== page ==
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October 3rd, 2016 by Equipping Youth

Equipping Youth has served this community for many years by sharing hope and resiliency training through our curriculum, Powerful Choices, with tens of thousands of youth. Ruth Anne has written faith based lessons for after school programming using the activities of the Powerful Choices lessons. Originally she wrote it for the Marion Cares after school project.


Here is one more example of what “resiliency” training looks like in the life of a child.


Jan’s story begins in a family that provided little security due to poverty and substance abuse. Her dad faced serious alcohol addiction and aggression until he committed suicide when Jan was 12, which led to her mom’s increasing alcoholism. Both her parents, Jan said, grew up with many Adverse Childhood Experiences (ACEs) in their childhood. “I was very scared as a child,” Jan said. “People saw me as shy, but I was actually terrified and disconnected.” Jan is now a successful woman, parent and school counselor.


Early childhood experiences such as Jan’s shape the quality of our adult lives. Negative experiences in childhood can derail a child’s development, and lead to a host of health and social challenges throughout a lifetime. Starting in 2012, Iowa stakeholders joined other states in studying ACEs data in our population through the Behavioral Risk Factor Surveillance System (BRFSS). Analysis of Iowa’s data shows that most people experience childhood trauma, and the more types of trauma someone experiences in childhood, the more likely they are to have a wide range of poor outcomes in adulthood. The ACEs Study gives us a new way to look at the health and social issues we are working to address in our communities — and is inspiring a movement to respond.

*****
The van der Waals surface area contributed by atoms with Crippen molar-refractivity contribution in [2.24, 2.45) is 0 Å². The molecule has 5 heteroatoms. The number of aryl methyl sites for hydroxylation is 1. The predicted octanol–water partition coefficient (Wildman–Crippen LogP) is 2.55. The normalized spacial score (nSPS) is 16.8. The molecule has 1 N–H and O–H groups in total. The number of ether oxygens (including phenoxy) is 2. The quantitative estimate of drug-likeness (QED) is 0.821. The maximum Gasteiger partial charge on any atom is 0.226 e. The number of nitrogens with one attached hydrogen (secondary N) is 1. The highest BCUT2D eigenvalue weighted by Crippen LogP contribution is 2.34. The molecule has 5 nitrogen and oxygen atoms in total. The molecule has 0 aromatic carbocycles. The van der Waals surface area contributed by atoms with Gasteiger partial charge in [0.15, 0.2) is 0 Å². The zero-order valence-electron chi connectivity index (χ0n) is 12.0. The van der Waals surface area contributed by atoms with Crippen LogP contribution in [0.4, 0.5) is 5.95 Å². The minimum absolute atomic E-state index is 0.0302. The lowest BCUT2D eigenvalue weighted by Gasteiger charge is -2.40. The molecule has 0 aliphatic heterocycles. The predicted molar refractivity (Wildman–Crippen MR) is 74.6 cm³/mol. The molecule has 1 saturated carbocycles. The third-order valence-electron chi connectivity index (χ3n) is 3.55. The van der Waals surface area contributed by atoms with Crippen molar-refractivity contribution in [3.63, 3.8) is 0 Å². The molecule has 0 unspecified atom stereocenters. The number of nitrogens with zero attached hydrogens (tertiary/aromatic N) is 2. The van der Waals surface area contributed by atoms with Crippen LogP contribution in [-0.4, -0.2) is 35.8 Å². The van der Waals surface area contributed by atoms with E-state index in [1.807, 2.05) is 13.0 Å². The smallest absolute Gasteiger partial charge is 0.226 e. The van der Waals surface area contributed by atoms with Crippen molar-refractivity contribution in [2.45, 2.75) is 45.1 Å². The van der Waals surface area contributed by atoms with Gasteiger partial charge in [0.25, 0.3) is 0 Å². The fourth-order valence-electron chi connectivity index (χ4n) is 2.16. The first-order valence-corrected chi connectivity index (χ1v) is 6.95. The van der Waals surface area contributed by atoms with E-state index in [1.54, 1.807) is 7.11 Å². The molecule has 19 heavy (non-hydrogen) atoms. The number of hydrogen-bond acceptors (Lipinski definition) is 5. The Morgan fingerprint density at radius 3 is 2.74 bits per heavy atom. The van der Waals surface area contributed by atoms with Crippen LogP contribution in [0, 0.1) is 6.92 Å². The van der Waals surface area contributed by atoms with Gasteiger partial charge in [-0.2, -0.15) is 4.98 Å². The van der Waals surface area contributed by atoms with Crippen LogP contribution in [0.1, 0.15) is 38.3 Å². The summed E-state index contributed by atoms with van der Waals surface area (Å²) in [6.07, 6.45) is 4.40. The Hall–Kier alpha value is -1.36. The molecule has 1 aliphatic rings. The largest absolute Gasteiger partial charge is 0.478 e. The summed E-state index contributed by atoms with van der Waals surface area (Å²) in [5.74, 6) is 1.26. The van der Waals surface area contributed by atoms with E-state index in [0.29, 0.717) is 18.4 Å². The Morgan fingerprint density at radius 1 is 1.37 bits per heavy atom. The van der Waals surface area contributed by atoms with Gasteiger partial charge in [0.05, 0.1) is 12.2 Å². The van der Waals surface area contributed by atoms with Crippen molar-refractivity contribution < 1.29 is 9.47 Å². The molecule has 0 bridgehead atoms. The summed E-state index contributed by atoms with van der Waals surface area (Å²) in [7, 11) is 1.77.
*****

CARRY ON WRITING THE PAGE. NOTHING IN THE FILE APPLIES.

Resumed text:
Emerging research shows that building caring connections promotes positive experiences for children from the start and helps those with a history of trauma heal. Through hope and resiliency*, the health and wellbeing of children and adults in our communities may have a brighter future. Research shows that the key to building resiliency is to have supportive, responsive relationships with caring adults as early in life as possible. These relationships can help buffer against the impact of toxic stress and help youth build other resiliency factors within themselves, including feeling a sense of hope, learning strategies to manage stress, and developing positive self-esteem.


The ARC model for resilience that Jan learned to use focuses on:

  • Attachment: Jan’s greatest support in this area came when a friend led her to understand God’s love and redemption. Through faith teachings, modeling, and support, Jan learned about healthy love and how to raise a family.
  • Regulation: Education, counseling, and the church helped strengthen her regulation skills and boundaries.
  • Competence: Being a naturally strong reader helped her succeed through education. Jan set the goal of going to college, achieving a master’s degree, and is now pursuing a doctorate through the University of Iowa.

*Resiliency is the ability to thrive, adapt and cope despite experiencing tough times.


Central Iowa ACEs Coalition. Beyond ACEs: Building Hope &Resiliency in Iowa. 2016. For this entire report and Jan’s full story beginning on page 10 more information, visit  http://www.iowaaces360.org/uploads/1/0/9/2/10925571/acesreport2016_snglpgs-final.pdf